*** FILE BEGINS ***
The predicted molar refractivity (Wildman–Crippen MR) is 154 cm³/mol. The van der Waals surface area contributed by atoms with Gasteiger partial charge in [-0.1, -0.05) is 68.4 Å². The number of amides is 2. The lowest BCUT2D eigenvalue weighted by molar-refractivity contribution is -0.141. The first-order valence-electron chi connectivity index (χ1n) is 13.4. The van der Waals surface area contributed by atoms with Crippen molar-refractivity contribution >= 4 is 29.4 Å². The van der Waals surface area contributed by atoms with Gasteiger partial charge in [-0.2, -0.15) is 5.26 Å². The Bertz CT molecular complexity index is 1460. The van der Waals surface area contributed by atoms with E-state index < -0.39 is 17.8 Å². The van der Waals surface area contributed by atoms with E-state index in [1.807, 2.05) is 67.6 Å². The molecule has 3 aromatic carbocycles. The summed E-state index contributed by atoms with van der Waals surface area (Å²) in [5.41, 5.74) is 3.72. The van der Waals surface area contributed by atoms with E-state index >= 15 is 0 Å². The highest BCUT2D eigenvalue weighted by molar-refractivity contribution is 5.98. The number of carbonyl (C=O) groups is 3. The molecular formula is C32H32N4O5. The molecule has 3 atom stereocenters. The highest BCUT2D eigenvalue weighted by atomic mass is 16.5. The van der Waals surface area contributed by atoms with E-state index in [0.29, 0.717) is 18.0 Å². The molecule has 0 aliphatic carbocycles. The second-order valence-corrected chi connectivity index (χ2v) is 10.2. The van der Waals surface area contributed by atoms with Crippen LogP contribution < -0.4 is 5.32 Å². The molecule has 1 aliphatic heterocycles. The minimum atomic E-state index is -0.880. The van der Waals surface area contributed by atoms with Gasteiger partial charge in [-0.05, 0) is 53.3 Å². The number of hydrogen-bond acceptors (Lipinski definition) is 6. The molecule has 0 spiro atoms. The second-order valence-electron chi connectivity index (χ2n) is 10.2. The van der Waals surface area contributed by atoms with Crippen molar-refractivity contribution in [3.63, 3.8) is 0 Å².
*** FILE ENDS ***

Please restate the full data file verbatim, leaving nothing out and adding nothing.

The predicted molar refractivity (Wildman–Crippen MR) is 154 cm³/mol. The van der Waals surface area contributed by atoms with Gasteiger partial charge in [-0.1, -0.05) is 68.4 Å². The number of amides is 2. The lowest BCUT2D eigenvalue weighted by molar-refractivity contribution is -0.141. The first-order valence-electron chi connectivity index (χ1n) is 13.4. The van der Waals surface area contributed by atoms with Crippen molar-refractivity contribution >= 4 is 29.4 Å². The van der Waals surface area contributed by atoms with Gasteiger partial charge in [-0.2, -0.15) is 5.26 Å². The Bertz CT molecular complexity index is 1460. The van der Waals surface area contributed by atoms with E-state index < -0.39 is 17.8 Å². The van der Waals surface area contributed by atoms with E-state index in [1.807, 2.05) is 67.6 Å². The molecule has 3 aromatic carbocycles. The summed E-state index contributed by atoms with van der Waals surface area (Å²) in [5.41, 5.74) is 3.72. The van der Waals surface area contributed by atoms with E-state index >= 15 is 0 Å². The highest BCUT2D eigenvalue weighted by molar-refractivity contribution is 5.98. The number of carbonyl (C=O) groups is 3. The molecular formula is C32H32N4O5. The molecule has 3 atom stereocenters. The highest BCUT2D eigenvalue weighted by atomic mass is 16.5. The van der Waals surface area contributed by atoms with E-state index in [0.29, 0.717) is 18.0 Å². The molecule has 0 aliphatic carbocycles. The second-order valence-corrected chi connectivity index (χ2v) is 10.2. The van der Waals surface area contributed by atoms with Crippen LogP contribution < -0.4 is 5.32 Å². The molecule has 1 aliphatic heterocycles. The minimum atomic E-state index is -0.880. The van der Waals surface area contributed by atoms with Gasteiger partial charge in [-0.05, 0) is 53.3 Å². The number of hydrogen-bond acceptors (Lipinski definition) is 6. The molecule has 0 spiro atoms. The second-order valence-electron chi connectivity index (χ2n) is 10.2. The van der Waals surface area contributed by atoms with Crippen molar-refractivity contribution in [3.63, 3.8) is 0 Å².